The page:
Pet Newz

Everything You Need to Know About Loving a Senior Dog

“His head on my knee can heal my human hurts. His presence by my side is protection against my fears of dark and unknown things. He has promised to wait for me… whenever… wherever-in case I need him. And I expect I will-as I always have. He is just my dog.” — Gene Hill

Since the day after Christmas, Violet has been fixated on her forthcoming April birthday. In her mind, turning four is monumental because she thinks that’s when she becomes a Big Kid.

She had me list the dates of everyone’s birthday in the family, just to see whose was coming before hers. Going through the list, it hit me: Cooper turns 11 this summer. Eleven.

I suddenly realized: He’s not even really a newly senior dog anymore. He’s just an old dog. A sweet old man whose gradual aging slipped past me, I think, because we’re never apart from each other and the day-to-day stuff all blends and blurs together.

I’m so lucky to have this old dog in my life. There is nothing better than an old dog. But how on earth has my puppy become an old dog?!?! Have any of you felt that way about your old dog, too?

Senior dogs, generally speaking, are slower. They don’t need to rush through life at a frenetic puppy pace. They know what they like and what they don’t, and they seek out their preferences: specific people to cuddle, places to nap, toys to chew. They’re often calmer, wiser. A senior dog might not want to run a marathon alongside you, but he wants nothing more than to just be alongside you. They usually don’t gobble up furniture or dig holes in the yard or jump on your Aunt Gladys. The slower, gentler pace of life settles into their old bones. It’s a beautiful thing to pass the time with an old dog.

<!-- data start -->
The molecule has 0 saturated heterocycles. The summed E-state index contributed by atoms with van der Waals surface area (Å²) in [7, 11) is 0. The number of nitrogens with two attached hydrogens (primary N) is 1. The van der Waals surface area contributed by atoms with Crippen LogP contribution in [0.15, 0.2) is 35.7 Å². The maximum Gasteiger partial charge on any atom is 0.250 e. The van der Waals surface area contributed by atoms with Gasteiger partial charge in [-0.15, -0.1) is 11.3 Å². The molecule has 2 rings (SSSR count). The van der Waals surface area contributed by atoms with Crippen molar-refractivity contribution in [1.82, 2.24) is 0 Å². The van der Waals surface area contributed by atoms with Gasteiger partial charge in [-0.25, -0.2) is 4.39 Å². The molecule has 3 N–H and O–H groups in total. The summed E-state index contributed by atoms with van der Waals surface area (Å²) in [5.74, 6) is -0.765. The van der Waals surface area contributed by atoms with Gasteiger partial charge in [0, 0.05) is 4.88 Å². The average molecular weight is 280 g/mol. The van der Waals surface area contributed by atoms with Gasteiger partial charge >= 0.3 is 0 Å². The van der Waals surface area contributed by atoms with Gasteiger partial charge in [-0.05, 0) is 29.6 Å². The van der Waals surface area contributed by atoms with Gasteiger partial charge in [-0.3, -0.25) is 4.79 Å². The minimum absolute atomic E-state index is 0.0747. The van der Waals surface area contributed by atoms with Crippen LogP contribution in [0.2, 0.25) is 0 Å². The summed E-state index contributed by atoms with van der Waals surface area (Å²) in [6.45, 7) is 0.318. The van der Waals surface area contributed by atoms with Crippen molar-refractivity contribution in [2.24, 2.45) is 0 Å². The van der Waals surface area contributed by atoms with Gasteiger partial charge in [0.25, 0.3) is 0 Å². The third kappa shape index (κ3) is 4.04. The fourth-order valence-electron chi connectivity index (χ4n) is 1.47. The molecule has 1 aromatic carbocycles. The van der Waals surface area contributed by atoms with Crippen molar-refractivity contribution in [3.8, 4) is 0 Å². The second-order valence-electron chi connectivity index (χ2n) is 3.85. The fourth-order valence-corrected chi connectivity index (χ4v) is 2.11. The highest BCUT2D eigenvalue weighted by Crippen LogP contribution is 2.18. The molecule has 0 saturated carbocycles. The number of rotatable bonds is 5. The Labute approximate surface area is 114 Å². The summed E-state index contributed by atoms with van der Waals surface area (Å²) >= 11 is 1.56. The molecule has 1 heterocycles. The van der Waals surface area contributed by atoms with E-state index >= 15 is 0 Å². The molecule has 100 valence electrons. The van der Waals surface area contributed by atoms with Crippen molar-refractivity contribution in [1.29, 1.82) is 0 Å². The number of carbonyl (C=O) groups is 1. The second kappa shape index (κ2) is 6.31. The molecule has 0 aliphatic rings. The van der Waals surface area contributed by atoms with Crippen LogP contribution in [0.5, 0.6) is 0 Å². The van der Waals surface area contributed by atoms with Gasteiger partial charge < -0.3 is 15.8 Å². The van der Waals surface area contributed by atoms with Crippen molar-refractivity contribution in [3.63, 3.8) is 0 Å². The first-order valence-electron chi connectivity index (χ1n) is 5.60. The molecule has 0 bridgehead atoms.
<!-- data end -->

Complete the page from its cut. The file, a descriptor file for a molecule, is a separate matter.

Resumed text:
Sadly, senior pets often land in shelters when their owners no longer can or no longer want to care for them. The Chicago Tribune reported that senior pets make up about 5 percent of the shelter pet population. But, The Dodo cited, “Seniors make up the bulk of the 1.2 million dogs put down at shelters every year in the U.S.”

Let’s break down all the things that you might need to know about a senior dog so we can dispel some myths about caring for an old dog, share the joys of life with an old dog, and–perhaps–encourage someone to add a senior dog to their family!

A tan American Staffordshire Terrier mix sits in the grass with the sun shining. His face and feet are gray with age. The text overlay reads: Everything you need to know to know about loving & caring for a senior dog. A tan American Staffordshire Terrier mix sits in the grass with the sun shining. His face and feet are gray with age. The text overlay reads: Everything you need to know to know about loving & caring for a senior dog.

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When is a dog considered a senior?

By most accounts, dogs are considered seniors after age six or seven. Large breeds age faster than small breeds, so there’s some wiggle room in that timeline.

The reality is a dog’s aging is just like a human’s. Some enter seniorhood strong, while others hit their golden years already tired.